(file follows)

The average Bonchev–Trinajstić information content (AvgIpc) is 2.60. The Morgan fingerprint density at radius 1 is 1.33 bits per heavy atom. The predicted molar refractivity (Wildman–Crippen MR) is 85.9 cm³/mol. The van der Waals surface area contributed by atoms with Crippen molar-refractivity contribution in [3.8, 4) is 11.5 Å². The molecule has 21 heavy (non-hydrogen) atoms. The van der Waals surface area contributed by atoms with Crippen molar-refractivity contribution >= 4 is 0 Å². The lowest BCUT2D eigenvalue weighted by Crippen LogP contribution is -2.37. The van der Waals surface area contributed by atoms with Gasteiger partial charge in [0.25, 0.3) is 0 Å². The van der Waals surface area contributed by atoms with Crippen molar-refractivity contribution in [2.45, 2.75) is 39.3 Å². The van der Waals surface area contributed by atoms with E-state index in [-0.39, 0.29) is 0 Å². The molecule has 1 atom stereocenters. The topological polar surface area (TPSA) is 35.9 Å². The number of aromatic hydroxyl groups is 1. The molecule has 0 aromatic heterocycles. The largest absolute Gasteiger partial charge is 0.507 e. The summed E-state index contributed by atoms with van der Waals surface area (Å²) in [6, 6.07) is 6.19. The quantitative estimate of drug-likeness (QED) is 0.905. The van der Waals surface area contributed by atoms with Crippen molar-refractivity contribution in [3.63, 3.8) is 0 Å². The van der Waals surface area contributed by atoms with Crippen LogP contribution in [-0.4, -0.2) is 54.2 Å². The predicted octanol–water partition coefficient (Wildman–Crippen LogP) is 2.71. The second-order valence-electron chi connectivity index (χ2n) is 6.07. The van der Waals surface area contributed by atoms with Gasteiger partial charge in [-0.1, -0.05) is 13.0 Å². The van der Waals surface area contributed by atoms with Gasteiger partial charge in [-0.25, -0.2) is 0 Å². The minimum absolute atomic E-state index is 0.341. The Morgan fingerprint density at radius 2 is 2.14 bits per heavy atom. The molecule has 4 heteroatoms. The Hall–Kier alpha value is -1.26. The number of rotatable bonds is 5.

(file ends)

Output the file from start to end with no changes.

The average Bonchev–Trinajstić information content (AvgIpc) is 2.60. The Morgan fingerprint density at radius 1 is 1.33 bits per heavy atom. The predicted molar refractivity (Wildman–Crippen MR) is 85.9 cm³/mol. The van der Waals surface area contributed by atoms with Crippen molar-refractivity contribution in [3.8, 4) is 11.5 Å². The molecule has 21 heavy (non-hydrogen) atoms. The van der Waals surface area contributed by atoms with Crippen molar-refractivity contribution >= 4 is 0 Å². The lowest BCUT2D eigenvalue weighted by Crippen LogP contribution is -2.37. The van der Waals surface area contributed by atoms with Gasteiger partial charge in [0.25, 0.3) is 0 Å². The van der Waals surface area contributed by atoms with Crippen molar-refractivity contribution in [2.45, 2.75) is 39.3 Å². The van der Waals surface area contributed by atoms with E-state index in [-0.39, 0.29) is 0 Å². The molecule has 1 atom stereocenters. The topological polar surface area (TPSA) is 35.9 Å². The number of aromatic hydroxyl groups is 1. The molecule has 0 aromatic heterocycles. The largest absolute Gasteiger partial charge is 0.507 e. The summed E-state index contributed by atoms with van der Waals surface area (Å²) in [6, 6.07) is 6.19. The quantitative estimate of drug-likeness (QED) is 0.905. The van der Waals surface area contributed by atoms with Crippen molar-refractivity contribution in [3.63, 3.8) is 0 Å². The van der Waals surface area contributed by atoms with Crippen LogP contribution in [-0.4, -0.2) is 54.2 Å². The predicted octanol–water partition coefficient (Wildman–Crippen LogP) is 2.71. The second-order valence-electron chi connectivity index (χ2n) is 6.07. The van der Waals surface area contributed by atoms with Gasteiger partial charge in [-0.1, -0.05) is 13.0 Å². The van der Waals surface area contributed by atoms with Gasteiger partial charge in [-0.25, -0.2) is 0 Å². The minimum absolute atomic E-state index is 0.341. The Morgan fingerprint density at radius 2 is 2.14 bits per heavy atom. The molecule has 4 heteroatoms. The Hall–Kier alpha value is -1.26. The number of rotatable bonds is 5.